Valley Voices

Courthouse ICE raids are not Trump’s doing

In this Feb. 7, 2017, photo released by U.S. Immigration and Customs Enforcement, foreign nationals are arrested during a targeted enforcement operation conducted by U.S. Immigration and Customs Enforcement aimed at immigration fugitives, re-entrants and at-large criminal aliens in Los Angeles.
In this Feb. 7, 2017, photo released by U.S. Immigration and Customs Enforcement, foreign nationals are arrested during a targeted enforcement operation conducted by U.S. Immigration and Customs Enforcement aimed at immigration fugitives, re-entrants and at-large criminal aliens in Los Angeles. AP file

As a retired immigration officer, I was concerned to read that ICE agents are using California courthouses as a place to do random checks for immigration status. This is contrary to everything I was taught as an INS officer. However, I understand how this has come about and it has nothing to do with President Trump.

Until 1970, almost all immigration officers started in the Border Patrol. To get promoted, these agents had to leave the Border Patrol and take an INS job as either an immigration inspector, deportation officer, criminal investigator (like ICE today), or an INS benefits officer (who made decisions on applications for legal status). Because of this requirement, Border Patrol supervisors were well versed in all aspects of immigration law.

In the early 1970s the INS changed its policy and began recruiting outside applicants for INS positions. I was hired as an immigration inspector in 1972. I went to the Border Patrol Academy and graduated from the third class for non-Border Patrol INS officers. All my INS supervisors were former Border Patrol agents, as were all INS managers in Washington, D.C. The INS was controlled by former Border Patrol officers until the mid-1980s, when a retired FBI agent was hired to direct INS enforcement.

In 1987 I attended the annual conference for INS enforcement managers. At that conference, I was publicly criticized for letting the Bakersfield Border Patrol interview illegal aliens in Tehachapi State Prison. My decision could deprive the Investigation program of resources.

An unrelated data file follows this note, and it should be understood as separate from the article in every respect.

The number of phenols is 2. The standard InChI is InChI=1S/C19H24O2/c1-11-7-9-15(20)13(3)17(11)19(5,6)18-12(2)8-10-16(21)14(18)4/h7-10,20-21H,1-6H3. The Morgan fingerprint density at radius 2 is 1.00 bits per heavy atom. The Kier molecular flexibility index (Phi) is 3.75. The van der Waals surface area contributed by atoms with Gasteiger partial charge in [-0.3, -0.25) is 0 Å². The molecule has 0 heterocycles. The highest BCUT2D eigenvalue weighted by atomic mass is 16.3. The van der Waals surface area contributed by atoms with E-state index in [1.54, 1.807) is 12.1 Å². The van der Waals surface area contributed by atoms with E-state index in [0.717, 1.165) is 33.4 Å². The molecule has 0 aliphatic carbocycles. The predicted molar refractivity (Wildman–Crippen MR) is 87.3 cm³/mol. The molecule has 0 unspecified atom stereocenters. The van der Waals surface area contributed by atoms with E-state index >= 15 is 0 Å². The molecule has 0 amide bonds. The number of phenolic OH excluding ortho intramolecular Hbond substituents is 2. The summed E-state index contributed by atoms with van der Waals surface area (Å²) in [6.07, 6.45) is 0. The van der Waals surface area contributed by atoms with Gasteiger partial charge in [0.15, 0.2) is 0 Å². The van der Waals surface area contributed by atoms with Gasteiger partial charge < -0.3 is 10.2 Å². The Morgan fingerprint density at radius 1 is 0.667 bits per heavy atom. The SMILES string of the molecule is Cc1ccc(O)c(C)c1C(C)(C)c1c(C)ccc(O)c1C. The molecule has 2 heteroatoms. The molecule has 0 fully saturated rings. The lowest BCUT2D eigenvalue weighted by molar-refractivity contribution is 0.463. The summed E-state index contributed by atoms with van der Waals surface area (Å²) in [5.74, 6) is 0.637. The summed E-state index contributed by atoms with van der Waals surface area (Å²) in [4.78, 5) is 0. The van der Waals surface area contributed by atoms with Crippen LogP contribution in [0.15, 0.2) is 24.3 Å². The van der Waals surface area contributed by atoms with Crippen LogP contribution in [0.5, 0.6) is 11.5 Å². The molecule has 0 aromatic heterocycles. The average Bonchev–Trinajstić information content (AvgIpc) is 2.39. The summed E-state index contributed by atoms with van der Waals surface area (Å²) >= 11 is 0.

I responded that my Fresno officers were about 150 miles from Tehachapi, while the Bakersfield Border Patrol was less than 50 miles from the prison. I was more concerned with saving money for the INS. I was not concerned about building up the Investigations program within the INS.

I was never invited to another conference and the INS Investigations program began lobbying to be free from the INS. By this time, I had worked in every INS program except the Border Patrol. I had just set up the amnesty program in Central California and I had a much broader view of immigration policy than the INS investigators, who hated the Border Patrol and had contempt for the rest of the INS.

The investigators were one pay grade higher than other INS officers and therefore assumed they were better. They didn’t understand, and didn’t care, that many illegal aliens had constitutional rights, and that many qualified to immigrate, if only someone would tell them how.

Today, ICE is comprised of former INS and Customs special agents, and new employees hired directly into ICE. ICE was created in 2003, when the INS was abolished. Customs agents were one pay grade higher than INS agents, so most of the early ICE supervisory and management positions were given to former Customs officers. Past policies implemented by former INS managers were forgotten.

The random questioning of people in state courts was not allowed under INS leadership. It has gradually come about since the INS was abolished in 2003. Problems with ICE actions are not the fault of President Trump. They are the result of the Investigations program being separated from the Border Patrol and from immigration benefits.

I have the following advice for anyone confronted by an ICE agent in a courthouse, or anywhere other than at the U.S. border. You are not required to respond to questions. They have the burden of proving you are here illegally. However, if you admit to being from another country, that burden shifts. You must now prove you have legal status.

If you are here legally and don’t have your green card, don’t answer any questions. If you are arrested you can sue for false arrest, unless you admitted you were not a U.S. citizen. Once you indicate you were not born here, you must prove legal status. You cannot be forced to answer questions.

Don Riding was INS Officer in Charge in Fresno from 1984 through 2003, and director of USCIS in Fresno until 2011.

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